The Labyrinth of Buda Castle is a fairly solid piece of Big Finish, despite being yet another take on the vampire trope. The spoiler-shy can proceed without garlic and a stake. Should be fine…
The big draw of the Tom Baker era doing Gothic, at least for me, is the way the adventure occupies claustrophobic spaces in gothic sets in the same way that it occupies the nooks and crannies of folklore and legend. We tip-toe along with our heroes hiding in the sewers under a Victorian theatre between blood-sucking, standing stones or holding our breath in a priest hole lest an ancient alien god hears us.
And of course this can translate brilliantly into audio, especially where Big Finish do such a sterling job in conjuring up rich scenarios in sound. The other thing that really does it for me is that look of dawning horror on Tom Baker’s face mixed with just a hint of glee. Similarly that’s there if you’ve got the mental visuals at the ready.
The other important thing is, of course, the story. Labyrinth is a nice romp – over a bit too quickly if anything – but there did seem to be something a little lacking here. It’s 1980, we’re in Budapest with the Doctor and Romana (the Second), and there’s vampiric mischief going on. But unless I missed it, I don’t think we really get a clear sci-fi style explanation for the “fiend” in this outing and that’s in spite of some thoroughly welcome involvement of microscopes and would-be exposition on “morphic fields”.
Story-wise this is a major crime for me. There’s a difference between coming up with a name that describes what you want something to do and saying that’s what did it, and creating something with the appearance of an explanation. The talk of “morphic fields” does very little in this story; in fact we’re left with all sorts that is unexplained. Ultimately I felt there was an entire backstory missing for our overall respectable villain.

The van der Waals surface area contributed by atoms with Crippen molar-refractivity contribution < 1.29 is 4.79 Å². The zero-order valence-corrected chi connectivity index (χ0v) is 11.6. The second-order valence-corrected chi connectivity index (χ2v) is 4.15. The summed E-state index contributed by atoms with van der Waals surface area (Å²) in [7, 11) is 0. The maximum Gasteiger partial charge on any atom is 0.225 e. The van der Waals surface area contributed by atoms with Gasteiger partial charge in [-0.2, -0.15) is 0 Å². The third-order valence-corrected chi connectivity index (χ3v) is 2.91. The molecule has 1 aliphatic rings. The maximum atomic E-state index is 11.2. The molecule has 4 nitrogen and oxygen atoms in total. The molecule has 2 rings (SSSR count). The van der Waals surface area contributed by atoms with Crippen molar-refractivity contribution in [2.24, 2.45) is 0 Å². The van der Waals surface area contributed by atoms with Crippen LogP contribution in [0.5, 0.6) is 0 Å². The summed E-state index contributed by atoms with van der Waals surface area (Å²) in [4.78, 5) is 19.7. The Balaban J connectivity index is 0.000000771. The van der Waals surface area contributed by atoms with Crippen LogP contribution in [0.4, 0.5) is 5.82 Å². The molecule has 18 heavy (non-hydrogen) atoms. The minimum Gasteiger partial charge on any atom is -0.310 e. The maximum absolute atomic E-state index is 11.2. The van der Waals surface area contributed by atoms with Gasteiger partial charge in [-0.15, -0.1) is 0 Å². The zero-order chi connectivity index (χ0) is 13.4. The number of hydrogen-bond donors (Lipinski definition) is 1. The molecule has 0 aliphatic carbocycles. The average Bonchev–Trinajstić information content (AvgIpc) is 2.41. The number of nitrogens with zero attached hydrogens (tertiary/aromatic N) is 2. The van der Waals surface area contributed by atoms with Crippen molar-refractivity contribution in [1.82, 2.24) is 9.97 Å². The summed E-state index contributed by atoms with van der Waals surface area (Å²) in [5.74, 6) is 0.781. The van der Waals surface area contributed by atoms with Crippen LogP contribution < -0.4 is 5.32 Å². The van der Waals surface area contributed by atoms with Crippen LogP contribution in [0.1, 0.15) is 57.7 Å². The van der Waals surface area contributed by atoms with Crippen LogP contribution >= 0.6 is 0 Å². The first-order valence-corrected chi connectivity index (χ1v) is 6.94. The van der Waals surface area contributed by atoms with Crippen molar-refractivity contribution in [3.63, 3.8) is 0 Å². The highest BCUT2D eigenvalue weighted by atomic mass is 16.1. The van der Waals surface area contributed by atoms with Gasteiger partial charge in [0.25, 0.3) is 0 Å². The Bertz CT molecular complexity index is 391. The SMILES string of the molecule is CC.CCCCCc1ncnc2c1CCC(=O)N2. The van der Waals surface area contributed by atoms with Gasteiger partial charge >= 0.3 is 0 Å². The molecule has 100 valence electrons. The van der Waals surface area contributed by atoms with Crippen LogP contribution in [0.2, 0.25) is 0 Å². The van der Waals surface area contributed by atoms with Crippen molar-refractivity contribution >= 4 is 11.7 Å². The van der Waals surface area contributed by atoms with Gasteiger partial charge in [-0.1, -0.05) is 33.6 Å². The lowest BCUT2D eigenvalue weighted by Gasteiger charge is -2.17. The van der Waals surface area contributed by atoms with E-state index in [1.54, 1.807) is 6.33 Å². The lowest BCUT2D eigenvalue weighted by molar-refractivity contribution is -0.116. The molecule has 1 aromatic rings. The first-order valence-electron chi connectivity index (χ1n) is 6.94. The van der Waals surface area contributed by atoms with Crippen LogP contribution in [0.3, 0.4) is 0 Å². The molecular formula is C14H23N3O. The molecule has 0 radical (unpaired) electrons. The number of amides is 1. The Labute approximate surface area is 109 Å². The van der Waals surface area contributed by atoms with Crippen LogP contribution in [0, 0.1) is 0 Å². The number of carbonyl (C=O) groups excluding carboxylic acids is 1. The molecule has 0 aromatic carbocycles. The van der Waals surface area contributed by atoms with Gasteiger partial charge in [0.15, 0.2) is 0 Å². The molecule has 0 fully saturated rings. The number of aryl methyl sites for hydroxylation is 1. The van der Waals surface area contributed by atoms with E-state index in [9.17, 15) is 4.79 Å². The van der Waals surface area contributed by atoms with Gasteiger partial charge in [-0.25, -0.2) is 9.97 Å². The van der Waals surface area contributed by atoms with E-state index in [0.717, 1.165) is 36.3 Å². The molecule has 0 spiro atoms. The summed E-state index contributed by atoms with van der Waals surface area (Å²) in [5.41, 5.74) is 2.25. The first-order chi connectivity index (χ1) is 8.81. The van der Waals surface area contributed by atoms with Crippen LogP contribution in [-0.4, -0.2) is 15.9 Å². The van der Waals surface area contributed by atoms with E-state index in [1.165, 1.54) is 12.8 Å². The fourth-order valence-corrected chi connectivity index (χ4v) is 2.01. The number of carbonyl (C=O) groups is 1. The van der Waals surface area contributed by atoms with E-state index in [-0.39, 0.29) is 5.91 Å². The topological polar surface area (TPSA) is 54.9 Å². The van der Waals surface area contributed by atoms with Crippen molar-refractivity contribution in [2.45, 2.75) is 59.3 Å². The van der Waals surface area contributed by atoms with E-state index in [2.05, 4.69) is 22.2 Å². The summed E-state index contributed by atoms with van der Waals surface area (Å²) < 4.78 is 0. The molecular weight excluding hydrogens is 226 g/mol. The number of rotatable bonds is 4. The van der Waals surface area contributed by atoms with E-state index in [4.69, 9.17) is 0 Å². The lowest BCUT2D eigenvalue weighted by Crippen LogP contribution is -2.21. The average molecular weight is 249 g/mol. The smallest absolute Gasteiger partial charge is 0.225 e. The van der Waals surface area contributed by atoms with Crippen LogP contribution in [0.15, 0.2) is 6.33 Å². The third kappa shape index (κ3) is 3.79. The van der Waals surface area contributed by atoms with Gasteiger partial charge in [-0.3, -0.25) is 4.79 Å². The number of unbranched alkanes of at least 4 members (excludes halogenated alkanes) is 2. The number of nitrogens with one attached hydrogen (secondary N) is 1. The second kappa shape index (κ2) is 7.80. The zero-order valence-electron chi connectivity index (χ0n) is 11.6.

Another quibble was the big twist regarding one of the characters. There was no foreshadowing, no change in performance and not really any consequences for the story. I ended up feeling that there was a good idea for an ending, a good idea for a setting and then the rest was a bit by-numbers.
Despite being utterly wonderful as always, I sometimes find that the audio incarnation of Tom Baker’s Fourth Doctor defaults to cheerful wackiness regardless of the occasion and that we lack a little of the variation in performance we got on-screen. That said, in Labyrinth, Baker’s delivery includes a bit more acknowledgement of jeopardy and darkness – mixed in with some lovely comical moments. In particular the denouement subverts the genre in a tongue-in-cheek manner that’s very of the era.
The script overall is good and well paced. It doesn’t confuse with too many characters and, as I’ve said, there are some great moments. That said, not all of the dialogue works; in particular the era’s trademark banter between the Doctor and Romana doesn’t quite hit the mark. Certainly Romana seems to be lacking some of her usual fizz this time round.
The supporting cast give a generally good performance. There are no clangers here, though the character of Scots Vampire Hunter, Celia Soames, doesn’t seem to make much sense regardless of how much we learn about her. Then there are the standard landan-accents for the military wherever in the world they hail from – it’s a minor point and I really didn’t mind.
The long and the short of it:
The Labyrinth of Buda Castle is fairly good. It’s definitely not bad. I could just leave it at “good” but I was left with the feeling that I was missing out on the amazing story that this hadn’t managed to be. However if you’re into stimulating your ’70s Doctor Who visual memory centres then this will do you proud. There’s lots of atmosphere and some pleasing moments.
The Labyrinth of Buda Castle is available now on CD or via download from Big Finish.